The Foodbomb team. Source: Supplied

Strategy
Stephanie Palmer-Derrien

Five lessons on scaling your customer service from Smart50 winner Foodbomb

Authors
Stephanie Palmer-Derrien
5 minute Read

The hospitality sector is one that’s built on strong relationships; on handshakes, trust and knowing your neighbours. In a lot of ways, it’s pretty traditional like that.

So when Foodbomb came onto the scene to simplify the venue-supplier relationship through tech, it was important for founders Paul Tory and Josh Goulburn to bring those business owners along on the journey. That meant meeting face-to-face, jumping on the phone and asking for input, all to be sure their product would actually be useful.

Now the startup is scaling, and such things are not exactly practical anymore. But they’re as important as ever.

Foodbomb took home the first ever SmartCompany Startups Award — then called the StartupSmart Award — at the Smart50 Awards 2018. Each year, the Smart50 Awards run to celebrate the very best of Australian business. Join us for the 2021 virtual event by registering here

Growth during testing times

Essentially, Foodbomb is a marketplace for wholesale food suppliers, allowing restaurants, cafes and other venues to order from various suppliers through one platform.

Born out of Tory’s previous meat sales platform Butcherman, the startup launched as Foodbomb in 2017.

When Tory filled out the Smart50 application form in June the next year, the business had 100 active customers and 30 suppliers on the platform, and was processing about 500 transactions every month.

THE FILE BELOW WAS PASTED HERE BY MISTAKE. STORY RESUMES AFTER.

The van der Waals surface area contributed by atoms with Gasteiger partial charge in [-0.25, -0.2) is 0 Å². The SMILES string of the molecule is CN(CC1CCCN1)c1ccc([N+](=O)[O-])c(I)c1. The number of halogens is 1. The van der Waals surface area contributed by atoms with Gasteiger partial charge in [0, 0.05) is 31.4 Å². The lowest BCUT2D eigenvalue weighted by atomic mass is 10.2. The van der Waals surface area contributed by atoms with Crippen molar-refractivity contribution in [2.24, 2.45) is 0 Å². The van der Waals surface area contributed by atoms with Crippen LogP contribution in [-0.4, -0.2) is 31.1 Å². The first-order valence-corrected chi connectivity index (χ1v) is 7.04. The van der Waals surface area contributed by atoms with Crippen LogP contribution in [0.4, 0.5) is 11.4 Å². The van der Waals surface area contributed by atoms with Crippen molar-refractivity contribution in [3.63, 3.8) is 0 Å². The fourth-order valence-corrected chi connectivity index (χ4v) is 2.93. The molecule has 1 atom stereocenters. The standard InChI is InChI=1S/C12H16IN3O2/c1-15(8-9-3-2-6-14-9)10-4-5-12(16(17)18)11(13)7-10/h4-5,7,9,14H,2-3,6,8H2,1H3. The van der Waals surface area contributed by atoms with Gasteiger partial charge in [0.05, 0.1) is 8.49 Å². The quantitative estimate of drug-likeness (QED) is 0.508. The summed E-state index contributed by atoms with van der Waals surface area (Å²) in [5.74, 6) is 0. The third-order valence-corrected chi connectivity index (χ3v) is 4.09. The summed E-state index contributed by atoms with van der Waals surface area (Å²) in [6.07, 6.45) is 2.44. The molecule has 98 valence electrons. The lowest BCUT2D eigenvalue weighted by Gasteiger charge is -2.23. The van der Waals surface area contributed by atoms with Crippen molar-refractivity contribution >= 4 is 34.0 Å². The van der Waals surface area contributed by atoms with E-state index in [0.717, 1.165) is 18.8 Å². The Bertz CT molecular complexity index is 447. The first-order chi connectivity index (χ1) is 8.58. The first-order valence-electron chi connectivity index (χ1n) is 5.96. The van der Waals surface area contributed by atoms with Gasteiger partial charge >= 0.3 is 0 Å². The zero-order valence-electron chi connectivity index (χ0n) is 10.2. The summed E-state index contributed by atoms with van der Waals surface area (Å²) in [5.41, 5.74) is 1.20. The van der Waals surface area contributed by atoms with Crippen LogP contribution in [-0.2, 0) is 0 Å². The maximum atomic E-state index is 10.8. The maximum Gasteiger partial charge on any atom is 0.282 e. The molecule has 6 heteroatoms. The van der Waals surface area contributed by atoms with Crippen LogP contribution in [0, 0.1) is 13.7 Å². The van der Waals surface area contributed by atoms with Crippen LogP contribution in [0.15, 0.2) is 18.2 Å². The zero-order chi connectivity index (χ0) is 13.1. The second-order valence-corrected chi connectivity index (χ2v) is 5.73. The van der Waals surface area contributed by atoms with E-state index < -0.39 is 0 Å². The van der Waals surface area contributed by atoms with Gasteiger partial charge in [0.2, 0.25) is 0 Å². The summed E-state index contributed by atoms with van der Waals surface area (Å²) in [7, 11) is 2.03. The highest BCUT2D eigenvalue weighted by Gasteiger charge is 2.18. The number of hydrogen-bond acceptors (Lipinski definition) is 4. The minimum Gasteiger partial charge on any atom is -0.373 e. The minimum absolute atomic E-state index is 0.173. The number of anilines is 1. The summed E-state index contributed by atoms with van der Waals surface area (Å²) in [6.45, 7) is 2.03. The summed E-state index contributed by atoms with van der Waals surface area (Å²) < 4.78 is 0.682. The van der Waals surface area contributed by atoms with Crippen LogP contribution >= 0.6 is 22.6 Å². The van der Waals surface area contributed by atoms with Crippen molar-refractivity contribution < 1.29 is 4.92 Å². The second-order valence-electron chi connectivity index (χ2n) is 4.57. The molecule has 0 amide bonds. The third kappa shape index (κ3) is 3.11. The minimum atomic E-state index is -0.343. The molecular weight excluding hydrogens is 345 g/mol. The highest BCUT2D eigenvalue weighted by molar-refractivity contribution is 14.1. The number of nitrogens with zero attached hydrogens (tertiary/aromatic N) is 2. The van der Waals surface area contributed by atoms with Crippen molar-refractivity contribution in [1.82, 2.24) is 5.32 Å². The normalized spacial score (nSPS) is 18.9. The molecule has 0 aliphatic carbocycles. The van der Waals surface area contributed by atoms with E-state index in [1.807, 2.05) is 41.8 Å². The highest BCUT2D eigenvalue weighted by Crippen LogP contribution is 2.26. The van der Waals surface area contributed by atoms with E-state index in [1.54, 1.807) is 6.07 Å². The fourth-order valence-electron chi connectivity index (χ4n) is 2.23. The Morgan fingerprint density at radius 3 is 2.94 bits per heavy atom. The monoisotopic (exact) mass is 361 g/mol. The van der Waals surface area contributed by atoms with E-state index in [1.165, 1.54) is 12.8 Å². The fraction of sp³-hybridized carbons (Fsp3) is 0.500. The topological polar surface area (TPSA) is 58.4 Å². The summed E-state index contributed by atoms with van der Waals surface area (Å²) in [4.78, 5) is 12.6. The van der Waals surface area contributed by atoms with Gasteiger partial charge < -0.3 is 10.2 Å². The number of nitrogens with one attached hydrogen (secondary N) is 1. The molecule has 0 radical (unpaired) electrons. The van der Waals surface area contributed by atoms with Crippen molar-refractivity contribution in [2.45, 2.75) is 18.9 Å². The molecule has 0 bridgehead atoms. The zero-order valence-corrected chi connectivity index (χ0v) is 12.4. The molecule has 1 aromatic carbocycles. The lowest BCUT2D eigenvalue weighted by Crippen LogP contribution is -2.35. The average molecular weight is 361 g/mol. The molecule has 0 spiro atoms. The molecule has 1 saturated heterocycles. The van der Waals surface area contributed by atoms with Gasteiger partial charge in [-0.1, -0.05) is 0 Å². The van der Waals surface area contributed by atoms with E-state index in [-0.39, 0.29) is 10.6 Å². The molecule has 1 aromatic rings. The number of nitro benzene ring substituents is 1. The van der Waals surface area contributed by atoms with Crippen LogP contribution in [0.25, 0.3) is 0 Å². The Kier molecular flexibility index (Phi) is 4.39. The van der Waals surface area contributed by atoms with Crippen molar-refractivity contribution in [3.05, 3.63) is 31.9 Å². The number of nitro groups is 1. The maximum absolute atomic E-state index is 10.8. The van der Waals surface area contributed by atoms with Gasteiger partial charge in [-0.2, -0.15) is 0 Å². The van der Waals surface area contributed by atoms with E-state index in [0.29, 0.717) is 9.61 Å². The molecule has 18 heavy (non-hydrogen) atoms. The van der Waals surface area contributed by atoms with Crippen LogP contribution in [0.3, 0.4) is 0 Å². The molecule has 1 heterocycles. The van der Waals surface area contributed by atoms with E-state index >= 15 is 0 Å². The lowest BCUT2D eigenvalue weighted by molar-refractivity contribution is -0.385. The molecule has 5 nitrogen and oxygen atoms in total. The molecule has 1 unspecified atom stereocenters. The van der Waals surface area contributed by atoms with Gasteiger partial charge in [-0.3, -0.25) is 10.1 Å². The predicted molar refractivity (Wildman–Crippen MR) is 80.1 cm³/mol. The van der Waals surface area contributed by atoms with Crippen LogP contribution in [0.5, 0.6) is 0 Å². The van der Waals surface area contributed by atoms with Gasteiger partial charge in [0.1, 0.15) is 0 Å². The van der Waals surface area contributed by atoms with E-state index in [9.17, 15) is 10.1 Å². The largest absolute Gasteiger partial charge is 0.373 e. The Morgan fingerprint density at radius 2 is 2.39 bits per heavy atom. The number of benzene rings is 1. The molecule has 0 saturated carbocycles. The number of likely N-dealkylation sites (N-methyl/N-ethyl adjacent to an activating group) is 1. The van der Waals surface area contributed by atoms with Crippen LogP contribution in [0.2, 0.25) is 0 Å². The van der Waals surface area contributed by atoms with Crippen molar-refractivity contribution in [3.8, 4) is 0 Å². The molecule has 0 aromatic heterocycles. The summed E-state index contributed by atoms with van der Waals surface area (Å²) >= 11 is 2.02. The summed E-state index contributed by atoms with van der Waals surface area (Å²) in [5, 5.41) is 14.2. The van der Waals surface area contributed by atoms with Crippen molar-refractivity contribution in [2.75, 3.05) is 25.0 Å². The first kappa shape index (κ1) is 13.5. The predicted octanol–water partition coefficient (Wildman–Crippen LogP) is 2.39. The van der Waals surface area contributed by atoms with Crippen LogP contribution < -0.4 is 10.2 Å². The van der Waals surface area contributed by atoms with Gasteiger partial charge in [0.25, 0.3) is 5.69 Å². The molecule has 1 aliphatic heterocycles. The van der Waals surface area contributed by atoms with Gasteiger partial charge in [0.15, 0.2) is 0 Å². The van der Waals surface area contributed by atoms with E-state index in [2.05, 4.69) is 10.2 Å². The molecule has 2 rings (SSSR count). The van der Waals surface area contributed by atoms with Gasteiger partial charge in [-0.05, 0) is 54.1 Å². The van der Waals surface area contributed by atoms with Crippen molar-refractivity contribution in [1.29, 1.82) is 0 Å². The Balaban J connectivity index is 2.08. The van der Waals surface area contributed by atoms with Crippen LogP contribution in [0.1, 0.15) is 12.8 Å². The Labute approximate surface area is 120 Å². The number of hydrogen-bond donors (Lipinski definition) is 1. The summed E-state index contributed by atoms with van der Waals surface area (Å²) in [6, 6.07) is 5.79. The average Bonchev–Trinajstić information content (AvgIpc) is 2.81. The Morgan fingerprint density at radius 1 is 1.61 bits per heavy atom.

By the following December, those numbers had tripled. And in April 2019, the business raised $1.4 million from early-stage VC Equity Venture Partners, having recorded 12 months of consecutive month-on-month growth.

In August 2021, Foodbomb hit the news again with a $4.5 million Series A raise. 

Of course, in the hospitality sector, an awful lot had changed in the interim.

Tory says the business is at least 10 times the size as it was when we first met in 2018. If it wasn’t for the pandemic, he believes it would be double the size again.

For the most part in 2020, when Melbourne was in lockdown, businesses in Sydney were still operational, Tory explains. During Sydney’s lockdown the team launched a B2C offering, at the behest of their supplier customers.

Foodbomb Paul Tory

Foodbomb founder Paul Tory. Source: supplied.

On the one hand, he says there’s “no doubt” Foodbomb has lost customers along the way, as venues have gone out of business. CBD venues in particular are struggling, he notes, while those in more residential areas are surviving, if not thriving.

“We’re just seeing the territory start to change,” he says.

On the other hand, the startup is still onboarding between 40 and 50 new venues per month.

New and existing clients may be ordering less frequently and spending less when they do, but Tory is heartened by the number of transactions still coming through the platform.

“Venues are running on smaller staff, they’re looking to optimise and streamline the way they run their business. Foodbomb has been great for that.”

Now he believes the business will be ready to pick right up again when the lockdowns ease.

“It’s a long game. It’s a marathon not a sprint.”

Feedback loops

Part of the reason Foodbomb has survived a tech business operating in an antiquated industry that’s plagued by low margins and under more pressure than ever is its continuing focus on its customers, and constant communication with them.

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A post shared by Foodbomb (@foodbombau)